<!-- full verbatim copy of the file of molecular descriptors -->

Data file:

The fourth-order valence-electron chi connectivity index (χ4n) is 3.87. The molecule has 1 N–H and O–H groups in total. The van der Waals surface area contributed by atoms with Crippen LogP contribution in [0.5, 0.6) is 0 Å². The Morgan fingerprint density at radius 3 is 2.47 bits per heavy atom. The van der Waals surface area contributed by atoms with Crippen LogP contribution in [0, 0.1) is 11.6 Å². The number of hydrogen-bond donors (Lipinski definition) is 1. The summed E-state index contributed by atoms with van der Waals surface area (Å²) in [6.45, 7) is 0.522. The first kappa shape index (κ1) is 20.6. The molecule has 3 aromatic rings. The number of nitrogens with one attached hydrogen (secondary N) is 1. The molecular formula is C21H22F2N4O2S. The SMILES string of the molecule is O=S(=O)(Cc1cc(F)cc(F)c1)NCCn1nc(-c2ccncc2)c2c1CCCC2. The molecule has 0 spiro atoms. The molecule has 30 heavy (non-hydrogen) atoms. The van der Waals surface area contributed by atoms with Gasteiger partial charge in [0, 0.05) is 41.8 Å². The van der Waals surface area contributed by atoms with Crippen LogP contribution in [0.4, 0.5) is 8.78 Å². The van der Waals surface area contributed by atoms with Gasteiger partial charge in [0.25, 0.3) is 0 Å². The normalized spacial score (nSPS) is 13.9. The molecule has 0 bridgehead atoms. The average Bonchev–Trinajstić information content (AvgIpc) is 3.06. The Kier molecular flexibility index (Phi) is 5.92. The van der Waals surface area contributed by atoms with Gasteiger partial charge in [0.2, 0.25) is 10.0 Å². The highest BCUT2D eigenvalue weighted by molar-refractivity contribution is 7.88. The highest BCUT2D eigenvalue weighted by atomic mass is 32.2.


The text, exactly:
The fourth-order valence-electron chi connectivity index (χ4n) is 3.87. The molecule has 1 N–H and O–H groups in total. The van der Waals surface area contributed by atoms with Crippen LogP contribution in [0.5, 0.6) is 0 Å². The Morgan fingerprint density at radius 3 is 2.47 bits per heavy atom. The van der Waals surface area contributed by atoms with Crippen LogP contribution in [0, 0.1) is 11.6 Å². The number of hydrogen-bond donors (Lipinski definition) is 1. The summed E-state index contributed by atoms with van der Waals surface area (Å²) in [6.45, 7) is 0.522. The first kappa shape index (κ1) is 20.6. The molecule has 3 aromatic rings. The number of nitrogens with one attached hydrogen (secondary N) is 1. The molecular formula is C21H22F2N4O2S. The SMILES string of the molecule is O=S(=O)(Cc1cc(F)cc(F)c1)NCCn1nc(-c2ccncc2)c2c1CCCC2. The molecule has 0 spiro atoms. The molecule has 30 heavy (non-hydrogen) atoms. The van der Waals surface area contributed by atoms with Gasteiger partial charge in [0, 0.05) is 41.8 Å². The van der Waals surface area contributed by atoms with Crippen LogP contribution in [0.4, 0.5) is 8.78 Å². The van der Waals surface area contributed by atoms with Gasteiger partial charge in [0.25, 0.3) is 0 Å². The normalized spacial score (nSPS) is 13.9. The molecule has 0 bridgehead atoms. The average Bonchev–Trinajstić information content (AvgIpc) is 3.06. The Kier molecular flexibility index (Phi) is 5.92. The van der Waals surface area contributed by atoms with Gasteiger partial charge in [0.2, 0.25) is 10.0 Å². The highest BCUT2D eigenvalue weighted by molar-refractivity contribution is 7.88. The highest BCUT2D eigenvalue weighted by atomic mass is 32.2.